Straight forward combat isn’t the only way to engage enemies; Talion is extremely acrobatic and can easily sneak around the world taking out enemies unseen. An example of how Talion can sneakily defeat his enemies is that if some Uruk-hai are having a feast, Talion can sneak in and poison their grog enraging the Uruk-hai and making them slay each other. Talion can also unlock the cages of great beasts known as Caragor who will then wreak havoc among the Uruk-hai.
As you progress through the game, Talion gains experience and shards for his weapons to give him skills and making him more powerful. In most games of this style, the upgrades aren’t really too meaningful and don’t make me want to experiment with my new abilities, however Middle Earth: Shadow of Mordor made Talion feels much more powerful than when I started his adventure. There are passive skills like reducing the combo you need to perform a death blow and other more practical skills for instance Talion learns how to mount and ride exotic beasts.
There were parts in this game that I was facing upwards of 30 or 40 enemies on screen at a time. After decapitating dozens of Uruk-hai and watching the remainder flee in terror is one of the most morbidly satisfying things you can do.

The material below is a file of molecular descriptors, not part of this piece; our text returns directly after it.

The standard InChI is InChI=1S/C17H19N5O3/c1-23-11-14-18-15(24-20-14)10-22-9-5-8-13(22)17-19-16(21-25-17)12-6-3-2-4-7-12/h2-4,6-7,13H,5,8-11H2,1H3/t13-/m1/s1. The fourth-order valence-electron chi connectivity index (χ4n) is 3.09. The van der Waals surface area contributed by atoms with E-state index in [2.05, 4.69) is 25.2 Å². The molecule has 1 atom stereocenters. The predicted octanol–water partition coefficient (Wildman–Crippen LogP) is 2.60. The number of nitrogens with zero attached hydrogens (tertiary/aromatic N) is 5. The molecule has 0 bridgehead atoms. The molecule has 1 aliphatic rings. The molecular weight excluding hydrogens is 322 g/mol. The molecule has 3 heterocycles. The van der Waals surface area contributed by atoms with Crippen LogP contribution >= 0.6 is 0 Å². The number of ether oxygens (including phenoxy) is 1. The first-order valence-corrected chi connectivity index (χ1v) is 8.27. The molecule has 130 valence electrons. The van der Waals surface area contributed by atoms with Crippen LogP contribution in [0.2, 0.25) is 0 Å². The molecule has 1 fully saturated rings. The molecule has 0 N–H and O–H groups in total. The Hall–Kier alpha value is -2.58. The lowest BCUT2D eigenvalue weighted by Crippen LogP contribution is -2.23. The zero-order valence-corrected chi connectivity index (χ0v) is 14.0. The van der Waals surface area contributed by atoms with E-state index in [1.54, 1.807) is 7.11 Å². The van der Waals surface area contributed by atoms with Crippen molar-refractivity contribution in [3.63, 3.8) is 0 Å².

Even though the combat is excellent, by far the best part about the game is he Nemesis System that is featured in the game.
The nemesis system is an in-game mechanic that randomly generates a hierarchy of Uruk-hai that can be manipulated. Each captain is uniquely named and there are hundreds of different dialogue pieces that they’ll say. When you encounter one of these captains, the game will zoom into a cinematic sequence that will introduce the captain with him telling Talion how much he’d like to see him die. The cool thing is, if you’ve ran into a captain more than once, he’ll remember you. For instance, if last time you ran into a captain you injured him and he ran away, next time he’ll have scars or bandages on his body that weren’t previously there and they’ll perform specific dialogue pertaining to your last encounter.
Each captain has different bonuses that can make fights with them particularly challenging. Some Captains can only be hurt by combo finishers and will flee if they see a Caragor. Others can only be defeated via stealth. There a hundreds of different combinations the captains can have. Some are tougher to fight than others.
The first half of the Middle Earth: Shadow of Mordor the nemesis system is pretty basic, if you kill a captain, he is removed from the chain of command and if Talion is killed by a random Uruk-hai, he’ll get promoted to a captain. Thus giving the player an endless amount of missions he or she can do. But when the second half of the game starts, is when the Nemesis system really gets interesting.